Remembering Culloden - the battle that changed history

The day was dark and foreboding. The heather-clad moor wet and boggy. It was to be the scene of an historic event that was to forever change the face of Scotland. 

On 16th April, 1746, the Battle of Culloden was fought to its bloody end, and with it, the final moments of the Jacobite uprising.

That last battle fought on British soil has wrongly been portrayed as a conflict between the English and the Scots.

In fact, it was part civil war and part holy war between catholics and protestants. And it didn't last long. The battle, including the preliminary firing of cannons, lasted under an hour and, by two' o clock in the afternoon, it was all over.

The Highland clansmen and Jacobite followers of Bonnie Prince Charlie were defeated along with the Stuart cause to regain the throne of Scotland.

The Duke of Cumberland's infantry moved forward and took possession of the battlefield before recieving the order "Rest on your Arms". The retreat of the Jacobites was no more than a rout with the Highlanders fleeing in all directions and many taken by the sword on the road to inverness.

Many sites for you to visit

Prince Charlie was hunted but managed to escape with the help of many including Roderick Mackenzie. In Glen Moriston, he disguised himself as Charlie to allow him to flee and put soldiers off his trail. Sadly Roderick died in the glen and today there is a monument and cairn in memory of this man who laid his life down for his king.

This month, on the 16th April, Highlanders and Jacobites will come from all over the world to remember their ancestors who died on that fateful day and to consider the consequences that moulded the Scotland we have today.

There are many other sites around the Highlands that have Jacobite connections. For example, Brodie Castle, near Forres, is where it is said the government troops camped. Fort George was built on the Moray Firth Coast on the aftermath of Culloden.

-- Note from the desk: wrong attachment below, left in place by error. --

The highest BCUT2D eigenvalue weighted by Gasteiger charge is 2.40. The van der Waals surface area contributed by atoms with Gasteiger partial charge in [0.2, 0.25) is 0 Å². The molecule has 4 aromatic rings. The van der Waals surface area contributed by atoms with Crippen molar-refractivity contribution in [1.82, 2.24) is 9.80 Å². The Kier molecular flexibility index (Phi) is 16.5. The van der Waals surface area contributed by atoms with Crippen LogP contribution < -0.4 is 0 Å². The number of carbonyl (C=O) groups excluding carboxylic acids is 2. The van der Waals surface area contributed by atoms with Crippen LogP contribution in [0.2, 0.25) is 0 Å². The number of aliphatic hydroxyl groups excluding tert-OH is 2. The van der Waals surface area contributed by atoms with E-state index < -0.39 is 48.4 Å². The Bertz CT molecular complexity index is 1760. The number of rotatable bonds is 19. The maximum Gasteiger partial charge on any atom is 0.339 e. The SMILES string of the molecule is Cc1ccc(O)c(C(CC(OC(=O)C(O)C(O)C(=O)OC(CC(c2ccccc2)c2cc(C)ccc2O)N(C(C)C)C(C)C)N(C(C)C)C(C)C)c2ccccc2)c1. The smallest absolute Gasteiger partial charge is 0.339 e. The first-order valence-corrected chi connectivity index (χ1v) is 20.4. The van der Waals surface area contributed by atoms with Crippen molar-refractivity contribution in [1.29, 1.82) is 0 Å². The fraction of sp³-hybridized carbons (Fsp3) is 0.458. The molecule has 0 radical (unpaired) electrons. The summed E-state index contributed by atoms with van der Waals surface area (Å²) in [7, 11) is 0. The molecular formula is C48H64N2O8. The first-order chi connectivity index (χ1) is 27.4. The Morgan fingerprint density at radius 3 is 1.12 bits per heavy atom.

And, of course, there's Urquhart Castle which you can visit on our cruises. It was blown up by government troops in 1692.

You might also take a trip to the west coast to Glenfinnan, north of Fort William. This is where Bonnie Prince charlie raised the Royal Standard in 1745 and began the final rising.

In more recent times, you may have become aware of the Jacobites through the Outlander TV series and the books of Diana Gabaldon.

Her fictional character, the handsome Highlander Jamie Fraser, is a soldier and landowner and follower of the Jacobite cause who has suffered at the hands of protestant English soldiers. The main female character is Claire Randall, a 1940s Englishwoman who travels back in time to the Jacobite Risings.

Many of the locations in the stories are featured around Loch Ness and Inverness, including Culloden and the Clava Cairns standing stones.

When you visit those sites, it is easy to shut your eyes and imagine what it must have been like on that fateful day 272 years ago . . . when more than 1000 of the brave Highlanders fell at Culloden and Scotland's future was changed forever.